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  #51  
Old 12-08-2019, 06:17 AM
ejr10mm ejr10mm is offline
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Grandpa50AE hit the nail right on the head. No $$$ for training anymore. Ive seen it in the 13 yrs that ive been on the job. At the start seemed like there was more training and more willingness to pay for the training. Fast forward to now and there is just the very basic qualify once a year crap. Then stuff like this happens and bullets get sprayed every where and the cops get grilled (rightly so in this case, how are they going to lose a helicopter in a UPS truck?). There were probably communication issues as well. If they were 2 counties away, there is a goos chance the radios weren't working. I know if I ended up 2 counties over from my jurisdiction, my radio wouldn't work. So lack of training, no communication from bosses to tell you to back off, adrenaline pumping, I can see how this could happen.
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  #52  
Old 12-08-2019, 06:19 AM
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Although I agree with the bad training aspect wholeheartedly, this goes beyond bad training, it shows a lack of common sense and disregard for innocent life. Anyone (civilian, cop, military person) who picks up a firearm know's better (or should), not to do what these cops did. Basic stuff one would teach their son coming of age and getting ready to go on their first hunt (with other hunter's around). The only "excuse" I can see (there really is no excuse) is they become and behaved like a 19-cop mob (as I posted somewhere above). It isn't really an excuse but might explain how insanely they acted...In addition to their tactical training shortfall's, this mob of cop's needs moral training concerning the importance of the preservation of innocent lives.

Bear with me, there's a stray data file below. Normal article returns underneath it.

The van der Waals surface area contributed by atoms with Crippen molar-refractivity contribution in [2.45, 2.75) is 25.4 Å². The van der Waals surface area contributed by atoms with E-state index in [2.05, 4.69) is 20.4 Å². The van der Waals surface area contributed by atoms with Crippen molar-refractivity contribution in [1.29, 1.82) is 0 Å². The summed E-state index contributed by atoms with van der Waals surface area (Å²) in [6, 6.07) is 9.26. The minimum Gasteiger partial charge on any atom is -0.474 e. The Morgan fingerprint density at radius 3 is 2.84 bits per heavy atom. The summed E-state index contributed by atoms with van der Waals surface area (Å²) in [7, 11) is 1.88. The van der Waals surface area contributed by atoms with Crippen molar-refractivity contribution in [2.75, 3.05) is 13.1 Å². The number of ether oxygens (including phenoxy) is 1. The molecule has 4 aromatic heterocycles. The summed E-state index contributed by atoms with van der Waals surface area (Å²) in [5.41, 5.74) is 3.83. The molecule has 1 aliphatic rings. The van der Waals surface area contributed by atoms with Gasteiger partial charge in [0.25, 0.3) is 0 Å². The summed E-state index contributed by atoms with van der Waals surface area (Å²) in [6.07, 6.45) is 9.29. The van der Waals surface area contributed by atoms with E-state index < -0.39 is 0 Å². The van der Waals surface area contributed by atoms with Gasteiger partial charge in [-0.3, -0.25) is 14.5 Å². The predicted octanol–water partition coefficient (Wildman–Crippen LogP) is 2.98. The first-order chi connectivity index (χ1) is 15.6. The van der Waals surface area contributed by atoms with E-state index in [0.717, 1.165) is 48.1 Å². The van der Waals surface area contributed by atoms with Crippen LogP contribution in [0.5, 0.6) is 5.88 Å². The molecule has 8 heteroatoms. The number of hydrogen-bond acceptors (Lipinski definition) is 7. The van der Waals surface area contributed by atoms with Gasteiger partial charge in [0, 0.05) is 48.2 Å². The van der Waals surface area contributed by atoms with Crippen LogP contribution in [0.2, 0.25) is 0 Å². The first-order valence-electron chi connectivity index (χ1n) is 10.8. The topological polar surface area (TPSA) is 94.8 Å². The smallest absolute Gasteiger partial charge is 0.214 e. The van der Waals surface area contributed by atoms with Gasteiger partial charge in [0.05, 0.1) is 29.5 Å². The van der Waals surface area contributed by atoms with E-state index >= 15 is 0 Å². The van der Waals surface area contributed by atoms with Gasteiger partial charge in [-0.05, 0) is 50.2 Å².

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Last edited by combat auto; 12-08-2019 at 10:48 AM.
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  #53  
Old 12-08-2019, 10:39 AM
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Ricky T Ricky T is offline
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  #54  
Old 12-08-2019, 11:10 AM
shooter59 shooter59 is offline
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Not so much news as SOP.
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  #55  
Old 12-11-2019, 06:56 PM
dugsdale dugsdale is offline